I know we are normally all about renewable energy, solar and battery tech. But, it’s important not to put all your environmentally friendly eggs into the one basket.

Recycling is an important and simple activity that every Australian home can get involved in, to do their bit to help the environment.

But there is more and more uncertainty around what’s recyclable and what’s not. So here are seven recycling rules to help you get it right!

1. Clean, dry and empty to be recycle

As a rule, recyclables should be clean, dry and empty.

Small amounts of food won’t interfere in the glass and steel recycling process – you can recycle your tin of tuna and spag bol jars now. But there should be no solid food scraps left where possible for cardboard recycling.

Pizza boxes are one of the most commonly confusing when it comes to recycling. You will actually need to confirm with your local council in the first instance, as to whether they even accept these items for recycling. If they do, then just remove all the solid food scraps – the oil residue will be fine!

And if you’re worried about leaving food items in your jars and cans (for the stench), then a light rinse will do the trick!

2. Size does matter

Did you know that when items are being recycled, they are put into a machine that sorts them? Anything that is smaller than say, the size of a fist, will fall through the machine into waste.

So make sure you focus on the bigger recyclable items as a priority!

3. Flatten your boxes

This is a good one to keep in mind. While it might take a little longer for you, it’s going to makes the recycling process a lot simpler at the other end.

Flattened boxed not only help in simplifying the sorting process. But, when unflattened, boxes can actually cause blockages in the sorting machines.

If you needed another reason to do this, just think of how much more space you will have in your bin!

4. Don’t assume you can recycle aerosols

Rules with this one vary across the country, so definitely check out your local council website.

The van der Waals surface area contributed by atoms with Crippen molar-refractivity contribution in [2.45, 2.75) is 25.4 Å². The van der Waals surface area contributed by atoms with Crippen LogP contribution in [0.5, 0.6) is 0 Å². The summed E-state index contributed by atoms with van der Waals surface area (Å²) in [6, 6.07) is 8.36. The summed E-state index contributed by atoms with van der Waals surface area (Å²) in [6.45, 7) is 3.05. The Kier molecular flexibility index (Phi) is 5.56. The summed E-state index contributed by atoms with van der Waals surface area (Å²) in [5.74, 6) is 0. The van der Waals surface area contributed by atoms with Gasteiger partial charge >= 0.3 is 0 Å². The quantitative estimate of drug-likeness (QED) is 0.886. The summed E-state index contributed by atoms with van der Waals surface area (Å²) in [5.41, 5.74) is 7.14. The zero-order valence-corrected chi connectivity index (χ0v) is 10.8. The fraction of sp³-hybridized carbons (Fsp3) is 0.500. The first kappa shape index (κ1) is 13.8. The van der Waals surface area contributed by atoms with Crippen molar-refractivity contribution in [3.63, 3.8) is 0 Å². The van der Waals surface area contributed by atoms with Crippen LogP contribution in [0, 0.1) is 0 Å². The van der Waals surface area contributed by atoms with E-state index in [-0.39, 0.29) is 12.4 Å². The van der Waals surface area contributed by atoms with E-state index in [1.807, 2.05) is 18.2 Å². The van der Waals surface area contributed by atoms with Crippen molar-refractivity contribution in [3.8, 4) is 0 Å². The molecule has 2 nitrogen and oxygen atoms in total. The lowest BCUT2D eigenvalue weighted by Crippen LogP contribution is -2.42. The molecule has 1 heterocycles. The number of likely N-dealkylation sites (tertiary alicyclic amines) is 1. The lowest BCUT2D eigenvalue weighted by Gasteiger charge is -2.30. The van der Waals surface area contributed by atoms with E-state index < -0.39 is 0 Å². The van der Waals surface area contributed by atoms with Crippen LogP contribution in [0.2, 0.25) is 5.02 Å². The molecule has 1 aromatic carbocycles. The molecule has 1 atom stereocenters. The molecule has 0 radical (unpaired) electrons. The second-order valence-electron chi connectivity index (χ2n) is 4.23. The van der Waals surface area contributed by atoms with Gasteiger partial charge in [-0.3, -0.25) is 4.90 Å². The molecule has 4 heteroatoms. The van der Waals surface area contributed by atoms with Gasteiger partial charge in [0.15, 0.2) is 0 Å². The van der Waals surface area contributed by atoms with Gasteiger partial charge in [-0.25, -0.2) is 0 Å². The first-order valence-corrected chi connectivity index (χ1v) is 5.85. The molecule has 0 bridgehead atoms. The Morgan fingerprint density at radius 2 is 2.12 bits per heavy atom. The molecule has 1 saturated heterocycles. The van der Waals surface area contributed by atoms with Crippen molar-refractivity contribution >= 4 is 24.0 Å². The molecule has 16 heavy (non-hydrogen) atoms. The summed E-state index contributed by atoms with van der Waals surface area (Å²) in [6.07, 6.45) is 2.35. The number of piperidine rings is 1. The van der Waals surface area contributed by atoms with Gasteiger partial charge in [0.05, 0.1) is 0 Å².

But, you will probably find that it is becoming more common for waste collectors to refuse to accepting aerosols for recycling. This is because of the high fire and explosion risk that waste workers are exposed to with these items – even if they have a recycling symbol on them.

In the same way gas bottles and batteries also fall into a similar category. Local councils will organise regular hazardous waste drop-off days. So keep an eye out for the next disposal day in your area (the Australian Battery Recycling Initiative is a good place to find your local collection point.)

5. Don’t bag your recyclables

Did you know that most councils won’t accept soft plastics like bread bags, the wrappings around toilet rolls, any “squishy” plastic bags in general for recycling. So make sure you leave these out of your recycling bins!

That means that bagging up your recycling items is a big no-no. Not only are they generally not accepted, but it also stops the items within from being sorted. Keep your items loose to ensure they don’t end up in landfill.

And when it comes to plastic bags, check with your local council or even your local grocery stores as they might have another way to recycle these items!

6. Magazines, staples and paperclips

At the moment paper can still be recycled if it contains staples and paper clips. But it might be good to start getting into the habit of removing these before putting your paperwork into the recycling bin.

It is forecast that quality thresholds on what is being recycled are due to further tighten and so this might become a requirement in the future.

And Magazines, with their glossy pages, can definitely be recycled! Make sure you chuck them in once you’ve finished with them.

7. Should you be shredding

No, we’re not referring to – what the gym goers call – building muscle. We are talking paper shredding. And guess what? It’s a big no-no when it comes to recycling.

All paper is recyclable, except when it’s really small – like when it’s shredded.

So make sure that you’re only shredding items that have confidential or sensitive information on them.

Now you have the answers go ahead and get recycling.

Already recycling but want to do more for the environment? Request a quote for your Intelligent Home Energy System today.

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